The peace talks between the Fuerzas Armadas Revolucionarias de Colombia (FARC) and the Juan Manuel Santos government are in recess until January 14. Thus far the two contending forces are discussing one of the most contentious issues of Colombia’s civil war: the agrarian economy and land distribution. Land not only impacts the country's present political economy but also influences both Colombia's past and future peace.
The question of land may take many more weeks to resolve. Those forces most likely to hold up the talks, particularly the cattle ranchers represented by the Federation of Cattle Ranchers (FEDEGAN) in alliance with the former conservative president Alvaro Uribe Velez and his supporters, will increase their fight against any agrarian reform that might affect the land tenure system or the rentier model of economic development. FEDEGAN finds support from trade groups such as the Society of Agrarian Businesses of Colombia (SAC) and the African Palm Agribusinesses, as well as multinational corporations.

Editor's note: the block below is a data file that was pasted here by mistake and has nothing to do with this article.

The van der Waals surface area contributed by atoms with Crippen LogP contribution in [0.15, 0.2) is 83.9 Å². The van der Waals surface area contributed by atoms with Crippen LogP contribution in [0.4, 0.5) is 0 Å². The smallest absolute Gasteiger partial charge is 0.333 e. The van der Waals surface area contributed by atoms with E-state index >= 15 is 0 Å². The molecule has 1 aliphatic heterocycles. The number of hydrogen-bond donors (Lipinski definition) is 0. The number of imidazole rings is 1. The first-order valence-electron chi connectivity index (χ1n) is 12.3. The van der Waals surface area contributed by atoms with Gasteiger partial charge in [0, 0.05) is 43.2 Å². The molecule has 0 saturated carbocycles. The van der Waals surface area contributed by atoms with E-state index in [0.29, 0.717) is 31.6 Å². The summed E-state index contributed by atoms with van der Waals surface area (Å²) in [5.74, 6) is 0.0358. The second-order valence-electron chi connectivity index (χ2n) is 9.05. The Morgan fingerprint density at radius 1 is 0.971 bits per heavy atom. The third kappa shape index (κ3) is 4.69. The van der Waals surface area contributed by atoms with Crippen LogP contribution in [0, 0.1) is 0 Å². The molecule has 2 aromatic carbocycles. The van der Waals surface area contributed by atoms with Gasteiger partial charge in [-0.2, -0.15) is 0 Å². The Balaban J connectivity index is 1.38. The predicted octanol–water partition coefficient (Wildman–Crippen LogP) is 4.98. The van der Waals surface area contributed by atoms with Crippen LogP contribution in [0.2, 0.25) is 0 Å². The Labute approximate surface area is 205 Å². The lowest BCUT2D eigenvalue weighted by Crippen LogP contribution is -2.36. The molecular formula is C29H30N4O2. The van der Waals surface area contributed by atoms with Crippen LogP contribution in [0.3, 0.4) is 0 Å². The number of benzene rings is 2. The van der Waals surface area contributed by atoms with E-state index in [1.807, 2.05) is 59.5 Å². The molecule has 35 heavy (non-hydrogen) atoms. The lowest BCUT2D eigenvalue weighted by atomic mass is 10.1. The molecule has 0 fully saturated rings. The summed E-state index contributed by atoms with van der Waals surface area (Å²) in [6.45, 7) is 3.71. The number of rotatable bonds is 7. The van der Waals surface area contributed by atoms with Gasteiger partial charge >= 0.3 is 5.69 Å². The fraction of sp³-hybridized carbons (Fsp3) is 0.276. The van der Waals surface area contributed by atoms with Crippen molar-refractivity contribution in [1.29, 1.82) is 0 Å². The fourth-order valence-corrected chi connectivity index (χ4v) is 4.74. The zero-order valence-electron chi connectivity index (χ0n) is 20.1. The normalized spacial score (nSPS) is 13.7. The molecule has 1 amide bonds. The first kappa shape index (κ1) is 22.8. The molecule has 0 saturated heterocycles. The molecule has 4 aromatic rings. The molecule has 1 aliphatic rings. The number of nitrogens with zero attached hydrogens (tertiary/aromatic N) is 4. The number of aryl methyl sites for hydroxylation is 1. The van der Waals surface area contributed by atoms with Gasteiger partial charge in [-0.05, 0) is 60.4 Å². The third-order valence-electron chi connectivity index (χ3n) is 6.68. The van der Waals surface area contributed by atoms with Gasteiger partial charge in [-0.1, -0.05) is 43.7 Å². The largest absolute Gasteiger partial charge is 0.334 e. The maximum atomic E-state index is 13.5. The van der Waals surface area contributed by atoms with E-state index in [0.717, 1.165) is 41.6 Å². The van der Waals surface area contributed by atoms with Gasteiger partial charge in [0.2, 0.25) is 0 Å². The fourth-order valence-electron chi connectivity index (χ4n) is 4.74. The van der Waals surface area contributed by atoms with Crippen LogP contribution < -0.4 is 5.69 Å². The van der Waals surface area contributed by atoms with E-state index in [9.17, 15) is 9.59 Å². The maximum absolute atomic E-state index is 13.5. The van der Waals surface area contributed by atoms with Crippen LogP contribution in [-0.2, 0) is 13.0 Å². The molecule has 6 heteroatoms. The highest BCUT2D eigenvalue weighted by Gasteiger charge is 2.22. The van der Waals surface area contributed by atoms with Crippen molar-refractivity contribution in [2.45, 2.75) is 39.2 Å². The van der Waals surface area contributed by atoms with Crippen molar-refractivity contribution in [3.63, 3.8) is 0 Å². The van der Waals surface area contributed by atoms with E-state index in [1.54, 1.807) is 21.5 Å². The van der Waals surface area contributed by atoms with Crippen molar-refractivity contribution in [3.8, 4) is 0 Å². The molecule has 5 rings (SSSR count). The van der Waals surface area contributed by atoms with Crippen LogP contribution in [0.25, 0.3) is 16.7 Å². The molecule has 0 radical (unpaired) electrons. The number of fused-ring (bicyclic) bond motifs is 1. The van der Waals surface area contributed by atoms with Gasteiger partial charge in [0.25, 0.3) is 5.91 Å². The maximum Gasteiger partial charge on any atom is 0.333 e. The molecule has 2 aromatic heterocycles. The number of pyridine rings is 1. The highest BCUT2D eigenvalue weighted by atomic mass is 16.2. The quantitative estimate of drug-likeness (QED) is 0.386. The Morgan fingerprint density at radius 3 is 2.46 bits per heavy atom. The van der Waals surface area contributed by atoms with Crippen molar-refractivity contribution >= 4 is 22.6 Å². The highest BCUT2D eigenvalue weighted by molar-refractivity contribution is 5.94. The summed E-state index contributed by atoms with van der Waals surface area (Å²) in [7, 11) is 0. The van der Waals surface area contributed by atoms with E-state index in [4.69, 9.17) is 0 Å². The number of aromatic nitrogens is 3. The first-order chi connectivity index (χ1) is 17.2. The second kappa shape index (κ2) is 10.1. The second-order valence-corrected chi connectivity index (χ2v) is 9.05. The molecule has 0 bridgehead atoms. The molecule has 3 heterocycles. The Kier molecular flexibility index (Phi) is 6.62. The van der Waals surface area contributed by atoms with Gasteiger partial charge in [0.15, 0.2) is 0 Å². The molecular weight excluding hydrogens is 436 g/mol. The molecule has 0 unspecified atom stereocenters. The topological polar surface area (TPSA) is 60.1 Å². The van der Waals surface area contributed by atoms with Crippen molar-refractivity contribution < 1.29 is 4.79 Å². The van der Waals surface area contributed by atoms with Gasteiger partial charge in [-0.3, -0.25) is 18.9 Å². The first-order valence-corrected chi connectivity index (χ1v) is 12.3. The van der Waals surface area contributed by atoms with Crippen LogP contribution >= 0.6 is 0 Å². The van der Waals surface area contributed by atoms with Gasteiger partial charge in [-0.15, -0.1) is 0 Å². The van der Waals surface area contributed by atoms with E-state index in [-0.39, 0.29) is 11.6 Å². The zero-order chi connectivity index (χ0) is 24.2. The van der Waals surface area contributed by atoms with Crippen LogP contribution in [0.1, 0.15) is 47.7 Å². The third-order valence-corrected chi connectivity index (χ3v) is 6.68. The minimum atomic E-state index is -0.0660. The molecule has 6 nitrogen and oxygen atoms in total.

The FARC negotiators are up against a formidable coalition of reactionary forces—including the Colombian state—to put the country on the track of an agrarian economic model to promote developement. This approach diametrically diverges from the rentier-model economy that generates profits without achieving development to improve the living standards and quality of life of the whole population. The FARC insistence in “meterle pueblo,” that is, letting community members express their opinions, is key to the negotiations. To achieve this, the FARC and the government have agreed to call upon the United Nations and Colombia's National University to facilitate the popular participation by organizing forums in which groups as well as individuals present their views and proposals to the negotiators. These forums could help in creating popular support to counterbalance pro-business special interests. Without this mass support, the FARC’s negotiators would most likely obtain little if any concessions from the government.
“Meterle más pueblo” in this new year!
Nazih Richani is the Director of Latin American studies at Kean University. He blogs at nacla.org/blog/cuadernos-colombianos.